Understanding Mortgage Escrow and Why You’re Paying It

The financial journey of buying a home doesn’t end once you close on the deal and move in. In fact, that’s just the beginning. 

A mortgage loan is made up of several different components, such as the principal,  interest rate, and loan fees. Within all this is a mortgage escrow account, and it tends to fly under the radar. 

Whether you’re a first time home buyer or have owned in the past, you need a good grasp on the role of a mortgage escrow account. It’s directly related to your monthly payments and is often one of the requirements to buy a house. Knowing how it works will give you a better sense of where your money is going. 

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Key Takeaways

  • ESCROW Definition: Mortgage escrow accounts hold funds for property taxes, home insurance, and PMI.
  • Function: Monthly payments into the escrow cover these costs, managed by a third party.
  • Benefits: Ensures timely payments, avoids lump sum surprises, and can offer lender discounts.
  • Calculation: Escrow amounts are based on annual property taxes, home insurance, and PMI, divided by 12.
  • Factors Affecting Escrow: Property value changes, tax rate hikes, and improvements can increase your escrow payments.
  • Refinancing: Requires a new escrow account, original escrow funds will be refunded.
  • Escrow Waiver: Possible with over 20% down, strong financial background, and high credit score.
  • Preparation: Budget for unexpected increases and shop for best insurance and PMI rates.
  • Need Help: The Moreira Team offers advice and guides you through the home-buying process.

What is a Mortgage Escrow and How Does It Work?

Although many people are unfamiliar with escrow, the concept is straightforward and the process very common. It’s an arrangement that involves holding money in a separate account managed by a third party, usually the mortgage servicer. 

Once you purchase a home, an escrow account is set up by the lender. You’ll make monthly payments into this account, which go towards your property taxes, home insurance, and private mortgage insurance (PMI)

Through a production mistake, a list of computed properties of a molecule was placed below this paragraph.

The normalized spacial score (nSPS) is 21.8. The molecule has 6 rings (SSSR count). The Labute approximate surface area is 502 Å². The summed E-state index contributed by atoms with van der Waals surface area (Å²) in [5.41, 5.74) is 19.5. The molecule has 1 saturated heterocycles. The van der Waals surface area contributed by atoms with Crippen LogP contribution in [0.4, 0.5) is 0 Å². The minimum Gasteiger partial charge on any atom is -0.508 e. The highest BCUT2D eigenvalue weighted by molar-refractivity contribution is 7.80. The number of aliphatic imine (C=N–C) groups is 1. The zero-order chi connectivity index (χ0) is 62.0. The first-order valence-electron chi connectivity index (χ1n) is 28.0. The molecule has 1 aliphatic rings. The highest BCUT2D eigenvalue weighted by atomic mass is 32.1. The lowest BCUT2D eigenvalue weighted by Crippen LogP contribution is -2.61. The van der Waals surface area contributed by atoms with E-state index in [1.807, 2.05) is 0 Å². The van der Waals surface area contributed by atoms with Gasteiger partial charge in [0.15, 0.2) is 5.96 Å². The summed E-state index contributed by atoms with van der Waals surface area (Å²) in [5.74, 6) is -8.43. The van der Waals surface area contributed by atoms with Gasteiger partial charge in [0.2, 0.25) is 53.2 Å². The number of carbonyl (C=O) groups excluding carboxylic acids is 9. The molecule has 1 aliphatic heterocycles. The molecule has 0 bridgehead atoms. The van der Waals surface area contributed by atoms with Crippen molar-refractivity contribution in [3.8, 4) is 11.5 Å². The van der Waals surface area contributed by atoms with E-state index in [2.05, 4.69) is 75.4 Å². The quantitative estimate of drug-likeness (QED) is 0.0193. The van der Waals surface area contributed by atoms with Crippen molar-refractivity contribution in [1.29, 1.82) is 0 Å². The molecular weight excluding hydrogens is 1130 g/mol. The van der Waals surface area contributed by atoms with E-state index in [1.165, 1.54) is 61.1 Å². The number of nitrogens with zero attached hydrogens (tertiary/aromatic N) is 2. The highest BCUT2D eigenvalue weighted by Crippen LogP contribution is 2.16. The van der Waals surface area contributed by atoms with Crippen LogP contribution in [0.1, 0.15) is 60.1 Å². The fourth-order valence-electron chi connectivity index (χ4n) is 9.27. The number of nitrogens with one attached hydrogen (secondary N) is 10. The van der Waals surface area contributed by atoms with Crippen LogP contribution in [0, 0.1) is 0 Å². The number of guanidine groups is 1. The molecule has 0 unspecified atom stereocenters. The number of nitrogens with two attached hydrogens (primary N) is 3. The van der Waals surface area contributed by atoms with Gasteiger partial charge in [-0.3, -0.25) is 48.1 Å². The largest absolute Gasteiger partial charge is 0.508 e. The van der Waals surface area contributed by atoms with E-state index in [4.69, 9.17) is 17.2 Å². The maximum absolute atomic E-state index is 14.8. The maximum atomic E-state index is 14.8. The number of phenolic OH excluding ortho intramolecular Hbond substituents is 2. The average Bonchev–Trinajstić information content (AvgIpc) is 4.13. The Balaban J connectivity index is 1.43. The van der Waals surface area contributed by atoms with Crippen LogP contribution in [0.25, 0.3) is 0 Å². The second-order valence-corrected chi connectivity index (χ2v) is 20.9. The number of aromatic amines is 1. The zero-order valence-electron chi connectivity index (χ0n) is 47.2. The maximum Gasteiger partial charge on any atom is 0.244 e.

If you’re a first time home buyer applying for an FHA loan, one of the requirements to buy a house is setting up an escrow account. Your lender needs to be sure you’ll have the finances to cover taxes and insurance. However, other types of mortgage loans may not require this step. 

It’s common for property taxes and home insurance to be bundled with your monthly mortgage payments. The mortgage servicer puts the required amount into your escrow account to cover these and then pays the principal and interest on your mortgage.  

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Benefits of a Mortgage Escrow

On the surface, a mortgage escrow may seem like another worrisome expense associated with buying a home. But in truth, it’s a good thing. Paying into a mortgage escrow offers the following benefits:  

  • You’ll have peace of mind that your taxes and insurance payments are made on time. 
  • You won’t have a lump sum to pay at the end of the year. 
  • If your property tax fluctuates suddenly, your mortgage servicers will pay the correct amount. 
  • Some lenders offer discounts on your closing costs or interest if you have a mortgage escrow. 

When a mortgage escrow is one of the requirements to buy a house, you’ll often need to start by paying a few month’s worth of property taxes and insurance. But it’s well worth the security. 

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Calculating Mortgage Escrow Amounts

When you close on a home, your lender will determine the monthly amount you’ll need to contribute to your account. This is done by adding up your annual property taxes and home insurance costs and dividing them by 12. They’ll also consider PMI if you require it. 

Paying into your account is automatic and not something you’ll need to think about. However, fluctuations in your property tax will raise your mortgage escrow requirements. While your mortgage servicer takes care of these increases, it’s still good to know when there’s a tax hike. 

Factors that could cause your property taxes to rise include: 

  • An increase in property values in your city or neighborhood 
  • The approval of new schools, roads, or other infrastructure development 
  • Fluctuations in the real estate market